$25,492 traffic ticket: Alberta farmer wants it tossed and an apology from province

Click to play video 'Alberta farmers fighting thousands of dollars in heavy load tickets' Alberta farmers fighting thousands of dollars in heavy load tickets
Several Alberta farmers have come forward after being dinged with incredibly high traffic tickets, including one that's over $25,000. The tickets were handed out because their trucks were too heavy for a rural bridge, but now the province says proper warnings weren't in place. As Kendra Slugoski explains, now the farmers want their tickets tossed. – Aug 18, 2020

Two Alberta farmers are calling on the province to cancel their massive traffic tickets and one wants an apology.

Last month, Alberta Sheriffs handed out several tickets to commercial truckers for exceeding weight restrictions for crossing the Vinca Bridge on Highway 38 near Redwater, Alta.

The sheriffs posted a picture of a truck they pulled over and the $15,904 ticket on their Facebook page.

Read more: Truck drivers handed hefty fines for carrying loads too heavy for rural Alberta bridge

That truck belonged to Chris Allam’s father, Brian.

“My dad was pretty shocked,” Chris Allam said. “Some more signage would have been very helpful.”

Allam said his father was hauling gravel to their family farm in Thorhild, taking the shortest route past Vinca Bridge. It had been a while since Brian Allam used those roads and didn’t see a warning sign until it was too late.

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“Having the sign 20 feet in front of the bridge just doesn’t work,” Chris Allam said.

“You can’t back up on a highway because that would be dangerous and illegal and there was no detour route laid out, so he went across the bridge and got a ticket.”

Farmer Richard Petherbridge was also dinged for crossing the bridge with a truck full of oats.

He too said the weight restriction warning of 20 tonnes was “very inadequate.”

“I’m cruising down the road,” recounted Petherbridge, “and here’s a sign. I say, ‘What the heck is this?’ I’m looking around and let my foot off the gas — there’s no place to turn around — so what choice do I have? I continue over the bridge.

“That was a 25,492 bucks. I thought, ‘Well jeez, it’s not going to take them long to pay for this bridge.”

In the Facebook post, Alberta Sheriffs said, “The restriction is clearly marked by signs on several routes leading to the bridge.”

After Global News pressed the province about the signage in the area, Alberta Transportation spokesperson Mark Jacka said warnings to drivers were insufficient.

“After investigating the south approach to the Vinca Bridge, it was evident that the signage warning drivers of the weight restriction on the bridge was inadequately placed and did not give commercial drivers enough warning to avoid the bridge without making an unsafe highway maneuver, such as backing up on a highway,” Jacka said.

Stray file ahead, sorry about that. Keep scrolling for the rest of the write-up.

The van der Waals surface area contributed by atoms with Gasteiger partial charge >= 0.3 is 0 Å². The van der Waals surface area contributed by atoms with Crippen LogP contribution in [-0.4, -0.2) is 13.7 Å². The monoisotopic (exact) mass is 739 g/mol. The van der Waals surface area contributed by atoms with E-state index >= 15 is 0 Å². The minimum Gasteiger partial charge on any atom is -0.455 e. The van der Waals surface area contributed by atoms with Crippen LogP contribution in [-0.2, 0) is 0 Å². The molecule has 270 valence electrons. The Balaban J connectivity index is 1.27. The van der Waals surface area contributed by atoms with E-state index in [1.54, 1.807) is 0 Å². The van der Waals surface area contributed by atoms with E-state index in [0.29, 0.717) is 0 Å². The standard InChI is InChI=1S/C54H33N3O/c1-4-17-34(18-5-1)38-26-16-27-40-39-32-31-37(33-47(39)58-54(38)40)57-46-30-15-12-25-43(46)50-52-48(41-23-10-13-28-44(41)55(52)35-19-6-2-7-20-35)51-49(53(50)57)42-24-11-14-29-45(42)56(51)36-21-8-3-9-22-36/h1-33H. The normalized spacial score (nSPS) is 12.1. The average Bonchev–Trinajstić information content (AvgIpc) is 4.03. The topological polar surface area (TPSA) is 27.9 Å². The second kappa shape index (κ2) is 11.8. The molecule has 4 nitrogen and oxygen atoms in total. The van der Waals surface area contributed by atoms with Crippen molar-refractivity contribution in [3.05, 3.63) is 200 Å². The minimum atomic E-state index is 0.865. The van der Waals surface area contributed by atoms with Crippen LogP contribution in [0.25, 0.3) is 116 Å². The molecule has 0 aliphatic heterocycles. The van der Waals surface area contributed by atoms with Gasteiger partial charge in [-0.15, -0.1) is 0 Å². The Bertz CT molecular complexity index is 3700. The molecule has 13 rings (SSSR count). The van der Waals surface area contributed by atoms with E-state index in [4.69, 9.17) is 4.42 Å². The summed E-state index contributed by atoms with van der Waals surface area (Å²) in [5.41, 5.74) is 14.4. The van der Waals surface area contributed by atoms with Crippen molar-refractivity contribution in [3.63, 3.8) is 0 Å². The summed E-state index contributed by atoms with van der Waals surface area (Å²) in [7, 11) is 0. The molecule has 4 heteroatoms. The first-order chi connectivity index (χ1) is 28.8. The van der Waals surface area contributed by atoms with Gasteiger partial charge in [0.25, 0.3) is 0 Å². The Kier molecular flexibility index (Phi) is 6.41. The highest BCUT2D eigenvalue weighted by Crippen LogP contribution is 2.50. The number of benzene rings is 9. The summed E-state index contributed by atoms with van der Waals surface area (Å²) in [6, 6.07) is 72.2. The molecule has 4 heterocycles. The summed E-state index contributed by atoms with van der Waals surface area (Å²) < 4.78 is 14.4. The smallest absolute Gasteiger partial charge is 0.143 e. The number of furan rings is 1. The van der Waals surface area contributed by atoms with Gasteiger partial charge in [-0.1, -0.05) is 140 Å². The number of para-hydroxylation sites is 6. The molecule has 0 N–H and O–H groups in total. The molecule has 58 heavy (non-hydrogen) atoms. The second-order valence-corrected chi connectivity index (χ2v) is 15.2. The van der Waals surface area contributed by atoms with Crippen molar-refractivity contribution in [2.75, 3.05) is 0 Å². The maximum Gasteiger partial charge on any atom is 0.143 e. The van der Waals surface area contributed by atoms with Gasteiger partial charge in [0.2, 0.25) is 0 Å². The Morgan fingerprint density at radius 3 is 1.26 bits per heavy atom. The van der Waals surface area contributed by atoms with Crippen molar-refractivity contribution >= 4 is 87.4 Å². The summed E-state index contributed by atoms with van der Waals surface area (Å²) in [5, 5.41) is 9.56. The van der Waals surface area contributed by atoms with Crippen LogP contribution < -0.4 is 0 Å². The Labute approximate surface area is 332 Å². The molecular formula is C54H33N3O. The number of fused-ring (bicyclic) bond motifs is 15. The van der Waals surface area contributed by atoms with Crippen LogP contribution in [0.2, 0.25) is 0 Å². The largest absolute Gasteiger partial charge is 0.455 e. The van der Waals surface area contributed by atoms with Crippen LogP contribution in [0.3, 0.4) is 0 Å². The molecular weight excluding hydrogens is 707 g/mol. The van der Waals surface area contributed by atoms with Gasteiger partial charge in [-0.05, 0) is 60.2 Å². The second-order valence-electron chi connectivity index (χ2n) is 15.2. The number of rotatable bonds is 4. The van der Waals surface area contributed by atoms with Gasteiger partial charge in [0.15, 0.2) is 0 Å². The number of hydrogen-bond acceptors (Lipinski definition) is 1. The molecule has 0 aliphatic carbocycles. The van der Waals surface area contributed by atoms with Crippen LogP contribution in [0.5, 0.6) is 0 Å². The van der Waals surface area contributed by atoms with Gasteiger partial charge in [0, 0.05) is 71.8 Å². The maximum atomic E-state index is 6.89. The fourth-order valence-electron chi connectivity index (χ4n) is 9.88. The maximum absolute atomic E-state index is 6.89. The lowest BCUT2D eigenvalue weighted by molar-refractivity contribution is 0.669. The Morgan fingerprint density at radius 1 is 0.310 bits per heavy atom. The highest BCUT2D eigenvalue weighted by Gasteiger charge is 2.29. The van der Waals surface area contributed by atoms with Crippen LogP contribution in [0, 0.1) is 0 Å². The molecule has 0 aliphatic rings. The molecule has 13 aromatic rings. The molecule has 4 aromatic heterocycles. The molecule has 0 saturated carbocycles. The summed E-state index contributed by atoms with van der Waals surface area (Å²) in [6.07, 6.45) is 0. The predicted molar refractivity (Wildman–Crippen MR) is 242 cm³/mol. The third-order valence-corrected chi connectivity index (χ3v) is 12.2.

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“Upon learning that the signage was insufficient to safely warn commercial drivers of the new weight restrictions, Minister [Ric] McIver immediately instructed the department to install additional signage, which was completed on July 26, 2020.”

Several structural deficiencies were discovered on the Vinca Bridge on May 21, 2020, which compromised the safety of the bridge structure.

The weight restrictions were posted on June 8, 2020.

Allam and Petherbridge want their tickets tossed, but Alberta Transportation said that is a decision for Alberta Crown prosecutors.

Jason van Rassel, spokesperson for Alberta Justice and Solicitor General, said sheriffs wrote six tickets for commercial trucks crossing the Vinca Bridge between May 21 and July 26, 2020.

Van Rassel said the matters are now before the courts and it would be “inappropriate to comment” on the tickets.

“I think they should be cancelled,” Petherbridge said. “And maybe a registered letter with an apology in it.

“My blood pressure goes up and how many nights didn’t I sleep with it? That’s quite a sizable fine!”

Allam wants the ticket thrown out as well.

“If there had been a sign at that last turnout saying, ‘detour this way to avoid overloading the bridge,’ we would have understood what was going on,” he said.

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“The sign they have now is adequate,” said Allam. “It explains exactly where you should go to bypass the bridge that is unsafe.

“We want to follow the rules, we want to do what’s right, we want to do what’s safe.”